I’ve heard that the clams which don’t open up are dead and therefore not fresh. Which implies that the clams are still alive when they open up in response to the heat. Why they do this, I have no idea.
Also, normally you have to leave clams in water overnight to make them get rid of sand. You can’t do that with a dead clam, so I’d guess the ones that don’t open contain a lot of sand.
I used to work a raw bar during the college summers. In my experience, clams that don’t open are either dead and rotten, or they just haven’t been cooked long enough. If you take a knife and pop open a cooked clam that hasn’t opened, you’ll see either something that looks like mud–bad clam, or an undercooked clam; cook it some more–it’s still good.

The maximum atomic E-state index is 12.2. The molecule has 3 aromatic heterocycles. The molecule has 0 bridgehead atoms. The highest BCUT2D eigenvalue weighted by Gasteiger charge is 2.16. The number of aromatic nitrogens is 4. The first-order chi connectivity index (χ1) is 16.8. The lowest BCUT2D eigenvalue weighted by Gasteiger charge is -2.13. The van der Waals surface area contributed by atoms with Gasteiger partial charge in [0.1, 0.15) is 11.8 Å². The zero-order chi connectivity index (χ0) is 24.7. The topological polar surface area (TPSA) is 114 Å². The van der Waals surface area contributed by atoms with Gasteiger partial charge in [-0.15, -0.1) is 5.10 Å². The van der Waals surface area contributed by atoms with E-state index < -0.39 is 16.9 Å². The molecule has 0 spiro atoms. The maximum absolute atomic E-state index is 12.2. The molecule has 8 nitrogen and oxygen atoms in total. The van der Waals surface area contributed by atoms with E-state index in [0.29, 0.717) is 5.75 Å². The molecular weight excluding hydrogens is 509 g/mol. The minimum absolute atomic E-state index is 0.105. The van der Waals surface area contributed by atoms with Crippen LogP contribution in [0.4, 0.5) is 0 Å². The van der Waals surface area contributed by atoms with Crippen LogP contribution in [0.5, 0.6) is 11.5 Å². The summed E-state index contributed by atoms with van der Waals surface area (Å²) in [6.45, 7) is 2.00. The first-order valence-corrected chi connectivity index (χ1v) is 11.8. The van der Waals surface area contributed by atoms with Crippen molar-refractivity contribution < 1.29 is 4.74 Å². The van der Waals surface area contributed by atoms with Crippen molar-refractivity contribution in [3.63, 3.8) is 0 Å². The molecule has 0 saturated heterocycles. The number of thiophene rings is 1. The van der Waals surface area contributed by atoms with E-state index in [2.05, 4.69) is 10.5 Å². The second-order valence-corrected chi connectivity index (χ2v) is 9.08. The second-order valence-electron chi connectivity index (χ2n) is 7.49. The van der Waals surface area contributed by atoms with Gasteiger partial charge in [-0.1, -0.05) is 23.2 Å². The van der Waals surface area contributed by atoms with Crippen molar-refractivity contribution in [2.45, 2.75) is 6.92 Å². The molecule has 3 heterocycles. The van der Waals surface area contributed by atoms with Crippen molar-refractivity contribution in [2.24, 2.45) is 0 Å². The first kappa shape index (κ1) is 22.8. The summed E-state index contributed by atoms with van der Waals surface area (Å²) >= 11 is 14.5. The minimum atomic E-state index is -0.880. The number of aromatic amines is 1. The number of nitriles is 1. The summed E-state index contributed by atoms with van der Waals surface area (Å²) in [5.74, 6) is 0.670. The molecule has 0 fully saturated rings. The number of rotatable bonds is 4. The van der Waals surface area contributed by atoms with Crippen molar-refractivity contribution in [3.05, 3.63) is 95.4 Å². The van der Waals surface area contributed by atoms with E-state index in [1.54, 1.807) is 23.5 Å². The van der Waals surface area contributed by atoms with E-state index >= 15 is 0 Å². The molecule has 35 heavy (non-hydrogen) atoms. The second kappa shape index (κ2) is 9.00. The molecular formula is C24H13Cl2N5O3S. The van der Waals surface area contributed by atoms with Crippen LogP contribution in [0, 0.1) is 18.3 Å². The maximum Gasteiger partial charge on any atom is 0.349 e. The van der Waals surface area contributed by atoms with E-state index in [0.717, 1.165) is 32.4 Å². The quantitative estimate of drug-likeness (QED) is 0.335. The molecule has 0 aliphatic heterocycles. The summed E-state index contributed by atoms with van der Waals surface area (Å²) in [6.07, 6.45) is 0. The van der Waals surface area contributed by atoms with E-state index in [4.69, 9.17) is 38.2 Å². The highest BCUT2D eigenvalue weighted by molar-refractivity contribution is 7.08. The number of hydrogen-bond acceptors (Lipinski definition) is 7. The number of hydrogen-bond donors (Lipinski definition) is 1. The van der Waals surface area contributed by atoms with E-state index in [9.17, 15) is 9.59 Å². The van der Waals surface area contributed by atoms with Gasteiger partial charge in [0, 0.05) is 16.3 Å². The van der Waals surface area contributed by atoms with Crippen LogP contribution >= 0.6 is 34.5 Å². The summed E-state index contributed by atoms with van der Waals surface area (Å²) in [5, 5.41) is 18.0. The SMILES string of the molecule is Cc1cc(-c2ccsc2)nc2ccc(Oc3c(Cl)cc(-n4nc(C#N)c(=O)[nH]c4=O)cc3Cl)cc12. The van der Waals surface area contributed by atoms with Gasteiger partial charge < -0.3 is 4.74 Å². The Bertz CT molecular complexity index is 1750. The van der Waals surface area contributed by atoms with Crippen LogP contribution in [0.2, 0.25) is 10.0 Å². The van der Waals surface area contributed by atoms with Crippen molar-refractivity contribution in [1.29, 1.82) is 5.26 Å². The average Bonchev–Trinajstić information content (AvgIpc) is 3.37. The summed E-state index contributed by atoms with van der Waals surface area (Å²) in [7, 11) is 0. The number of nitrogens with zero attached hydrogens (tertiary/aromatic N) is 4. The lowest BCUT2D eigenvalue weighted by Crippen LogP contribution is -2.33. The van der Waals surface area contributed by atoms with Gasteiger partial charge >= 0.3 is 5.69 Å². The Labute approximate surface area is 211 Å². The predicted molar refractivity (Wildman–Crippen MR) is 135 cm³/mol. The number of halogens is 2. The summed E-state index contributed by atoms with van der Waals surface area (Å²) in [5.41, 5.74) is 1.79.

Not all clams are created equal and they don’t open at the same rate; bigger clams usually take longer to open.
The key is not to overcook them, so I always removed them as they popped open when I prepared an order, ensuring all the clams were evenly cooked.